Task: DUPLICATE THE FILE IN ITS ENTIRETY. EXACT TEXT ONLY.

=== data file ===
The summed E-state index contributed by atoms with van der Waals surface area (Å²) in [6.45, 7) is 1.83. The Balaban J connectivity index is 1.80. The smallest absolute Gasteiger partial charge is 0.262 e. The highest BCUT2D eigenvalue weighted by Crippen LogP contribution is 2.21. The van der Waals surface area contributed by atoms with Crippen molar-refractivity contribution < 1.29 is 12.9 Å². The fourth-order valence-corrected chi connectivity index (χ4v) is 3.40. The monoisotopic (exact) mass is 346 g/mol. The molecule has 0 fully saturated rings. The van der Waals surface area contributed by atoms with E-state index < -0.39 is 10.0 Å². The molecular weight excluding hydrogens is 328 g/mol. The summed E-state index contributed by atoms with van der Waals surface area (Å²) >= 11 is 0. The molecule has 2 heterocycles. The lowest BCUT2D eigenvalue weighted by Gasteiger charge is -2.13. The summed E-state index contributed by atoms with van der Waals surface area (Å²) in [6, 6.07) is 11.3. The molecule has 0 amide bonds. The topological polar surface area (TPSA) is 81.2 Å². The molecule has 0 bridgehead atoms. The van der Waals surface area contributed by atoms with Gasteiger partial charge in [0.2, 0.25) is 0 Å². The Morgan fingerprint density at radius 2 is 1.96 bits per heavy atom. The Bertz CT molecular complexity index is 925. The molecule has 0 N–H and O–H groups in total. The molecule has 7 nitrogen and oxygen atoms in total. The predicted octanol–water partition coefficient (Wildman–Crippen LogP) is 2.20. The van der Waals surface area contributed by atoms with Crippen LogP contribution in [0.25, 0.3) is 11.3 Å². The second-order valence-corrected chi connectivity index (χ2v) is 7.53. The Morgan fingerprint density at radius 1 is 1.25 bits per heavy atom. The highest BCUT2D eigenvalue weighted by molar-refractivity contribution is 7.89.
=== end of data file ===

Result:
The summed E-state index contributed by atoms with van der Waals surface area (Å²) in [6.45, 7) is 1.83. The Balaban J connectivity index is 1.80. The smallest absolute Gasteiger partial charge is 0.262 e. The highest BCUT2D eigenvalue weighted by Crippen LogP contribution is 2.21. The van der Waals surface area contributed by atoms with Crippen molar-refractivity contribution < 1.29 is 12.9 Å². The fourth-order valence-corrected chi connectivity index (χ4v) is 3.40. The monoisotopic (exact) mass is 346 g/mol. The molecule has 0 fully saturated rings. The van der Waals surface area contributed by atoms with E-state index < -0.39 is 10.0 Å². The molecular weight excluding hydrogens is 328 g/mol. The summed E-state index contributed by atoms with van der Waals surface area (Å²) >= 11 is 0. The molecule has 2 heterocycles. The lowest BCUT2D eigenvalue weighted by Gasteiger charge is -2.13. The summed E-state index contributed by atoms with van der Waals surface area (Å²) in [6, 6.07) is 11.3. The molecule has 0 amide bonds. The topological polar surface area (TPSA) is 81.2 Å². The molecule has 0 bridgehead atoms. The van der Waals surface area contributed by atoms with Gasteiger partial charge in [0.2, 0.25) is 0 Å². The Morgan fingerprint density at radius 2 is 1.96 bits per heavy atom. The Bertz CT molecular complexity index is 925. The molecule has 0 N–H and O–H groups in total. The molecule has 7 nitrogen and oxygen atoms in total. The predicted octanol–water partition coefficient (Wildman–Crippen LogP) is 2.20. The van der Waals surface area contributed by atoms with Crippen LogP contribution in [0.25, 0.3) is 11.3 Å². The second-order valence-corrected chi connectivity index (χ2v) is 7.53. The Morgan fingerprint density at radius 1 is 1.25 bits per heavy atom. The highest BCUT2D eigenvalue weighted by molar-refractivity contribution is 7.89.